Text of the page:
FORWARDS: Patrice Bergeron, Anthony Camara, Gregory Campbell, Jordan Caron, Craig Cunningham, Loui Eriksson, Alexander Fallstrom, Brian Ferlin, Rob Flick, Justin Florek, Matt Fraser, Simon Gagne*, Seth Griffith, Cory Kane, Bracken Kearns*, Chris Kelly, Alexander Khokhlachev, Jared Knight, David Krejci, Ville Leino*, Matt Lindblad, Milan Lucic, Brad Marchand, Daniel Paille, David Pastrnak, Tyler Randell, Bobby Robins, Ben Sexton, Reilly Smith, Carl SÃ¶derberg, Ryan Spooner, Ethan Werek*
DEFENSEMEN: Linus Arnesson, Matt Bartkowski, Johnny Boychuk, Chris Breen, Chris Casto, Zdeno Chara, Tommy Cross, Steve Eminger*, Dougie Hamilton, Torey Krug, Adam McQuaid, Kevan Miller, Joe Morrow, Dennis Seidenberg, Zach Trotman, David Warsofsky, Ben Youds*
GOALTENDERS: Tuukka Rask, Jeremy Smith, Malcolm Subban, Niklas Svedberg
Players marked with an asterisk are players at tenting camp on a tryout basis. Smith and Krug are both on the roster, though neither player has a contract. Smith’s agent told the Boston Herald Tuesday that it’s expected that neither will sign and attend camp until the Bruins free up cap space.
|Brad Marchand knows what Reilly Smith and Torey Krug are experiencing||09.09.14 at 5:15 pm ET|
WILMINGTON – If anyone knows what it feels like to be Torey Krug or Reilly Smith right now, it’s Brad Marchand.
The fall after the B’s won the Cup in 2011, Marchand, a restricted free agent, remained unsigned up until two days before training camp began. The sides avoided a holdout by striking a two-year, $5 million deal.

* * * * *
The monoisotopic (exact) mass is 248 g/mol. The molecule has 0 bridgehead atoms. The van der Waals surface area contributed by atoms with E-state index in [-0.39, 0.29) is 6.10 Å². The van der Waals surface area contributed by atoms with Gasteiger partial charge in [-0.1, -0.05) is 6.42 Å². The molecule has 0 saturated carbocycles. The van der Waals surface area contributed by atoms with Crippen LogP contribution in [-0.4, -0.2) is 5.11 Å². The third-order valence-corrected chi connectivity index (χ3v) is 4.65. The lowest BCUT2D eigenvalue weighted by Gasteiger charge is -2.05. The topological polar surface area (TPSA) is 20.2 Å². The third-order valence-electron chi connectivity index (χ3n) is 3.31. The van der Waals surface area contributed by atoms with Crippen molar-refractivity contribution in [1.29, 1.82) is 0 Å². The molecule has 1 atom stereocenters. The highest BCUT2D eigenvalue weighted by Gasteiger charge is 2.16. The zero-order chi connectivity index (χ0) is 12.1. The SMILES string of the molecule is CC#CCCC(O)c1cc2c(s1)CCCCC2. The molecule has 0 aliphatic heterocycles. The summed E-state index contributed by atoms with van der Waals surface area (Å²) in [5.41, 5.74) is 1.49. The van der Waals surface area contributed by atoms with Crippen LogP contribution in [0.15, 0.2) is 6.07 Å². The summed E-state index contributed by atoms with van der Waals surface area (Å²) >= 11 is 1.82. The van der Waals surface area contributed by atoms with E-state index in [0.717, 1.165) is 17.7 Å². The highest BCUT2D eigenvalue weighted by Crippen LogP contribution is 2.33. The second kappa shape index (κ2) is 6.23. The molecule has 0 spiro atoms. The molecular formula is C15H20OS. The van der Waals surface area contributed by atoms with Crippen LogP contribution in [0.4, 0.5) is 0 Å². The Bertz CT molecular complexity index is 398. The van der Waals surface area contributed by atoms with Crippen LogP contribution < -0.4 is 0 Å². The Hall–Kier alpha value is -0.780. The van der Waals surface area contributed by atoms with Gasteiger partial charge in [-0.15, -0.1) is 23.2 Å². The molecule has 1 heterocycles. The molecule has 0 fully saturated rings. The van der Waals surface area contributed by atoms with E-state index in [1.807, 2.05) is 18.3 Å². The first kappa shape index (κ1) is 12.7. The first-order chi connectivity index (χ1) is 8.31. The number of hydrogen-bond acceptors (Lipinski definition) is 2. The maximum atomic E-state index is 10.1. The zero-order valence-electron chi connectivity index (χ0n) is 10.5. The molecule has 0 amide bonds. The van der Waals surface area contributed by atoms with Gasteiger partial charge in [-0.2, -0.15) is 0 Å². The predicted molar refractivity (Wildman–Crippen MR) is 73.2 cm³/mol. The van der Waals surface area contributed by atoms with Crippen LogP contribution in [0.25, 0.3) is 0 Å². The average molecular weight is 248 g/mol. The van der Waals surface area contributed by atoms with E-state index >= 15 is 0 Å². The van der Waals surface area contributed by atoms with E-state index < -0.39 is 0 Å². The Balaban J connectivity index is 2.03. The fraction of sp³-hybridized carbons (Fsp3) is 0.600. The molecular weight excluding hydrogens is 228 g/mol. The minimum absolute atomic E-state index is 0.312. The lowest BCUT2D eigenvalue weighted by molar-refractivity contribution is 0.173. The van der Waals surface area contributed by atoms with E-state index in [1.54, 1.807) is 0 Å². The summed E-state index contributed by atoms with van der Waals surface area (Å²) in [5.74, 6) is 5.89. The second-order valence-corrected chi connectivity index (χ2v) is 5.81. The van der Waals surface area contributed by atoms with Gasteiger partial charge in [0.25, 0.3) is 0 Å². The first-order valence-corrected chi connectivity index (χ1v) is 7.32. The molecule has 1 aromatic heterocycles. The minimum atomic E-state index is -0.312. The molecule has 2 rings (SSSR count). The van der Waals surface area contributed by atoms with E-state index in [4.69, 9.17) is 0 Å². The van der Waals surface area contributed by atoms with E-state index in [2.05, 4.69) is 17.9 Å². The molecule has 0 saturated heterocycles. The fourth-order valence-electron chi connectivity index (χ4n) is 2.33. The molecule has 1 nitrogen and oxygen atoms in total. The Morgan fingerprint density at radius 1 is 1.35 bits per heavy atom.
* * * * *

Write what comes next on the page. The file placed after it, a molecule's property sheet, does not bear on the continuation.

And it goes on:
With training camp opening next week, both Krug and Smith remain without contracts. Marchand can remember the feeling of being days out of training camp and trying to agree to a new deal.
“It’s tough,” he said Tuesday. “They want to be here and we’d love to have them here. I don’t know what’s happening with the negotiations, but it is a frustrating time for both sides.
“You want to be with the guys and skating and have all that stuff behind you, because at the end of the day you love the game and you don’t want to be missing out on this stuff. Hopefully it will get done soon, and I’m sure it will.”
In the cases Krug and Smith, the circumstances are different than Marchand’s was. For one, Krug and Smith are entry level free agents and therefore don’t have any leverage. The biggest thing at play here, however, is the fact that cap space is tight.
Boston has only $3.218 million to sign both players for the coming season. A trade is expected at some point, but until the B’s do anything, forcing both players to take less than they’re worth is the team’s only move.
Training camp holdouts happen in the NHL (Drew Doughty in 2011 among them) and both P.K. Subban and Ryan O’Reilly were restricted free agents who missed games in the lockout-shortened 2013 season before eventually signing with their teams.
For his own sake, Marchand doesn’t want to see Smith, the right wing on Boston’s second line, sit out into the season. He’d rather have Smith in camp so prepare for the season with Marchand and Patrice Bergeron.